In one of the heart-to-heart chats with his beloved mum that bring Karl Ove Knausgaard's teenage rhapsody down to earth, the young pseud "went on about the meaninglessness of all things" until – wait for it – "she burst into an uncontrollable fit of laughter".
More often than in the first three volumes of his six-part intimate odyssey, the reader will share mum's mirth – just as the grown-up Karl Ove intends. The white-hot autobiographical furnace of his My Struggle sequence has so enthralled readers across the world that they may overlook the ever-changing variety of moods in this epic fiction. That certainly includes comic bathos.
For all sulky adolescents, the sublime stands a hair's-breadth away from the ridiculous. In volume four, as the music-mad kid leaves school at 18 to work for a year as an unqualified schoolteacher in the far north of Norway, pathos endlessly fuses with farce. Thus a graphic account of a post-party puke ("the muscles in my stomach writhed like snakes...") segues into a 200-page flashback. Looking back in anger and tenderness, this section ties young Karl Ove's alcoholic blackouts with his terrifying father's booze-fuelled slow-motion suicide.
This interlude divides the chronicle of a year of amateurish pedagogy in the rough-and-ready fishing village of Hafjord. In this lonely but sociable backwater, the apprentice teacher, progressive-rock buff and would-be author seeks to "cross the line" into adulthood. The wide-screen, storm-swept Arctic landscape impresses even the priggish avant-garde rebel who treats nature as a "cliché". Through Dancing in the Dark, mysticism interrupts minutiae.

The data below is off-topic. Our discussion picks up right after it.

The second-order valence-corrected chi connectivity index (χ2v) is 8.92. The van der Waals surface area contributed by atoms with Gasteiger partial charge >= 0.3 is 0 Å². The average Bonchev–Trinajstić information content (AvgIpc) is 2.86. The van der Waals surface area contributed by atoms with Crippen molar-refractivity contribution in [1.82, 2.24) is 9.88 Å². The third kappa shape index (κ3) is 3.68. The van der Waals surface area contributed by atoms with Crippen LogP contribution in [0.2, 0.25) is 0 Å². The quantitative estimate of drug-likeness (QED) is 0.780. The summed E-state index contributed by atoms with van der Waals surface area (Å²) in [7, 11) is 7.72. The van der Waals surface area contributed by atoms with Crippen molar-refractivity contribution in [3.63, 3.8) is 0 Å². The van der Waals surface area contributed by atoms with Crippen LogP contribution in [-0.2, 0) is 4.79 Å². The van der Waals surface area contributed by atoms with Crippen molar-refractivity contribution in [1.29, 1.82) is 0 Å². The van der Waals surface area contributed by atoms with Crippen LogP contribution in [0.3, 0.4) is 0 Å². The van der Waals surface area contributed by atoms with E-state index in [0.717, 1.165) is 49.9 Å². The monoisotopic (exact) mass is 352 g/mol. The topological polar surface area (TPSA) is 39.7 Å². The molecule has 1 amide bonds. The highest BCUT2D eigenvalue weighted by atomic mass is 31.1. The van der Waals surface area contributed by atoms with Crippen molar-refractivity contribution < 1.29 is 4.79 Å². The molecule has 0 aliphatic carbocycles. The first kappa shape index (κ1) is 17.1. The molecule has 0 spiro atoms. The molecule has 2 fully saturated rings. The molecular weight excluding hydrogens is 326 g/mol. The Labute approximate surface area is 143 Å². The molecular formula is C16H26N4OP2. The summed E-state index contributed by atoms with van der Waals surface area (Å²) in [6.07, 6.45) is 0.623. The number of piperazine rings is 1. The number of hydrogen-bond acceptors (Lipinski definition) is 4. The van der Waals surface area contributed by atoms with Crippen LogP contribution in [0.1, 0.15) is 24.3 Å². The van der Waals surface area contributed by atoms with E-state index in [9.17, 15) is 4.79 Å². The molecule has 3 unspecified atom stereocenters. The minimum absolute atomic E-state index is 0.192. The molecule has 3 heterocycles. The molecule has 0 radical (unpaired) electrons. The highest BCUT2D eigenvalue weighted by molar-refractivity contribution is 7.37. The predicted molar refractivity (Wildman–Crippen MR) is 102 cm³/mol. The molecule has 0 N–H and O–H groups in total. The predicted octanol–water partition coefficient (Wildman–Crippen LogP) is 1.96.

Drink-by-drink, grope-by-grope inventories of bashes and binges, along with the fumbling encounters with village girls that conclude them, suddenly give way to electrifying insight into the beauty of each moment: "I was here now, I was experiencing this and then I would die". Absurdly, poignantly, Karl Ove's reluctant virginity towers in front of him like some unconquerable "Mount Everest". He meets plenty of spirited and willing girls, each drawn with fondness and finesse, but suffers one overriding problem: premature ejaculation. Predictably, perhaps, the book reaches its anti-climactic climax with Everest scaled in a rock-festival tent.
At this point, in the mid- to late-Eighties, Prince, Bowie, Talking Heads and U2 accompany our young knight on his quest for the perfect short story, the trail-blazing concept album or the girlfriend with whom he can, finally, stay the course. "Music was the rope" that bound memories together and kept his life in place. During the flashback to his last years at school, he works as a snarling record reviewer while trying to absorb the shock of his parents' separation. It's not so much a case of anarchy in Norway as "chaos" in a shattered family.
Boozing to excess, just like dad, helps Karl Ove to dull the pain of domestic breakdown and bridge the chasm between his dreams of "the great rock'n'roll lifestyle" (literary branch) and his urge to be "a clever student, a decent son, a good person". Like every other teen, only more so, he finds that "the real 'mes' were irreconcilable". Both his talent and his torment focus, and finally ignite, an everyday story of growing up smart, but growing up sad. At the end of this bittersweet stint in the far north, translated again with both dynamism and delicacy by Don Bartlett, the last track invoked happens to be that talisman of the late John Peel: "Teenage Kicks" by The Undertones. For all its manic over-dub of detail, Dancing in the Dark delivers a knockout kick.Reuse content